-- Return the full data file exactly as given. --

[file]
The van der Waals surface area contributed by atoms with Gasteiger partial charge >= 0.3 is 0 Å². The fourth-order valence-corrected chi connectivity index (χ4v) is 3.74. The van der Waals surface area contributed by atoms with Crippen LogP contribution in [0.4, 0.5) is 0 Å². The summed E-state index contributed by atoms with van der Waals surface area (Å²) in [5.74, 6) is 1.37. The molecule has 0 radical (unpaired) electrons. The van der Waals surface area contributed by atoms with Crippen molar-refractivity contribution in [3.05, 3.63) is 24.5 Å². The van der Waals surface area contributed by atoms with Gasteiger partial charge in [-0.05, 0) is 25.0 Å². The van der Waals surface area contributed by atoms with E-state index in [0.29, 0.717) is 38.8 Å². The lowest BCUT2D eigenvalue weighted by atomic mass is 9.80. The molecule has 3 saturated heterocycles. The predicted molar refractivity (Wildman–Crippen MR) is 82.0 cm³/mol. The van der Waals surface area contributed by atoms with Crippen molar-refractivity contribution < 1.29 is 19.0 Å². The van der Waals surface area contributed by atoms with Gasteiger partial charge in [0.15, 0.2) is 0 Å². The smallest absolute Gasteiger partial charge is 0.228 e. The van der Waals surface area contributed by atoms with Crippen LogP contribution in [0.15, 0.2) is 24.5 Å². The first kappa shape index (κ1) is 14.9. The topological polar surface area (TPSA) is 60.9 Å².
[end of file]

The van der Waals surface area contributed by atoms with Gasteiger partial charge >= 0.3 is 0 Å². The fourth-order valence-corrected chi connectivity index (χ4v) is 3.74. The van der Waals surface area contributed by atoms with Crippen LogP contribution in [0.4, 0.5) is 0 Å². The summed E-state index contributed by atoms with van der Waals surface area (Å²) in [5.74, 6) is 1.37. The molecule has 0 radical (unpaired) electrons. The van der Waals surface area contributed by atoms with Crippen molar-refractivity contribution in [3.05, 3.63) is 24.5 Å². The van der Waals surface area contributed by atoms with Gasteiger partial charge in [-0.05, 0) is 25.0 Å². The van der Waals surface area contributed by atoms with E-state index in [0.29, 0.717) is 38.8 Å². The lowest BCUT2D eigenvalue weighted by atomic mass is 9.80. The molecule has 3 saturated heterocycles. The predicted molar refractivity (Wildman–Crippen MR) is 82.0 cm³/mol. The van der Waals surface area contributed by atoms with Crippen molar-refractivity contribution < 1.29 is 19.0 Å². The van der Waals surface area contributed by atoms with Gasteiger partial charge in [0.15, 0.2) is 0 Å². The smallest absolute Gasteiger partial charge is 0.228 e. The van der Waals surface area contributed by atoms with Crippen LogP contribution in [0.15, 0.2) is 24.5 Å². The first kappa shape index (κ1) is 14.9. The topological polar surface area (TPSA) is 60.9 Å².